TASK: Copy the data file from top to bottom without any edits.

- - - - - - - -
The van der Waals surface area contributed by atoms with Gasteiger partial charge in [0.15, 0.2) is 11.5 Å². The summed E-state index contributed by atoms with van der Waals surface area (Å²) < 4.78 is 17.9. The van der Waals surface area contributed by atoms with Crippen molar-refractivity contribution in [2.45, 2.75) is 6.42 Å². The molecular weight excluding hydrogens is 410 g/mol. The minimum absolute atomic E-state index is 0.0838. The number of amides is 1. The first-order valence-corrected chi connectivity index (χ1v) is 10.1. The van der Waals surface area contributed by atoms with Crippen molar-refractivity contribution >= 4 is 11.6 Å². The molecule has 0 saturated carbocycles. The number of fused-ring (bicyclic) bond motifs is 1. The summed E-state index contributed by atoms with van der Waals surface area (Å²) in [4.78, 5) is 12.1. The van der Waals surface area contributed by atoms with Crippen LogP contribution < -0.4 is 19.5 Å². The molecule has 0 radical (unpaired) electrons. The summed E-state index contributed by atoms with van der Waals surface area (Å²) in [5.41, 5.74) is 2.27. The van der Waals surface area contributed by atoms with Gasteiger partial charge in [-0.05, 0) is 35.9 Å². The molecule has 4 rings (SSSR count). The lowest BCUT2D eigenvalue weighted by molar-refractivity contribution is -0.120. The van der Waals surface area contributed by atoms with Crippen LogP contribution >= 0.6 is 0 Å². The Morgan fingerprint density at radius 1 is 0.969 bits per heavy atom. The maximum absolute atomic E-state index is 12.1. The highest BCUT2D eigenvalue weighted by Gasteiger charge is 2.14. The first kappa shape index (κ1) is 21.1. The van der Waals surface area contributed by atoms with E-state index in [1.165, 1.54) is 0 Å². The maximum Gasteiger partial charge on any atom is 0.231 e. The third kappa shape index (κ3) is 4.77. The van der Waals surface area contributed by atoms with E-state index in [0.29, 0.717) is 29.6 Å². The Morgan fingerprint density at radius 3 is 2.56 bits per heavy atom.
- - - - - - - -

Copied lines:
The van der Waals surface area contributed by atoms with Gasteiger partial charge in [0.15, 0.2) is 11.5 Å². The summed E-state index contributed by atoms with van der Waals surface area (Å²) < 4.78 is 17.9. The van der Waals surface area contributed by atoms with Crippen molar-refractivity contribution in [2.45, 2.75) is 6.42 Å². The molecular weight excluding hydrogens is 410 g/mol. The minimum absolute atomic E-state index is 0.0838. The number of amides is 1. The first-order valence-corrected chi connectivity index (χ1v) is 10.1. The van der Waals surface area contributed by atoms with Crippen molar-refractivity contribution >= 4 is 11.6 Å². The molecule has 0 saturated carbocycles. The number of fused-ring (bicyclic) bond motifs is 1. The summed E-state index contributed by atoms with van der Waals surface area (Å²) in [4.78, 5) is 12.1. The van der Waals surface area contributed by atoms with Crippen LogP contribution < -0.4 is 19.5 Å². The molecule has 0 radical (unpaired) electrons. The summed E-state index contributed by atoms with van der Waals surface area (Å²) in [5.41, 5.74) is 2.27. The van der Waals surface area contributed by atoms with Gasteiger partial charge in [-0.05, 0) is 35.9 Å². The molecule has 4 rings (SSSR count). The lowest BCUT2D eigenvalue weighted by molar-refractivity contribution is -0.120. The van der Waals surface area contributed by atoms with Crippen LogP contribution >= 0.6 is 0 Å². The Morgan fingerprint density at radius 1 is 0.969 bits per heavy atom. The maximum absolute atomic E-state index is 12.1. The highest BCUT2D eigenvalue weighted by Gasteiger charge is 2.14. The first kappa shape index (κ1) is 21.1. The van der Waals surface area contributed by atoms with E-state index in [1.165, 1.54) is 0 Å². The maximum Gasteiger partial charge on any atom is 0.231 e. The third kappa shape index (κ3) is 4.77. The van der Waals surface area contributed by atoms with E-state index in [0.29, 0.717) is 29.6 Å². The Morgan fingerprint density at radius 3 is 2.56 bits per heavy atom.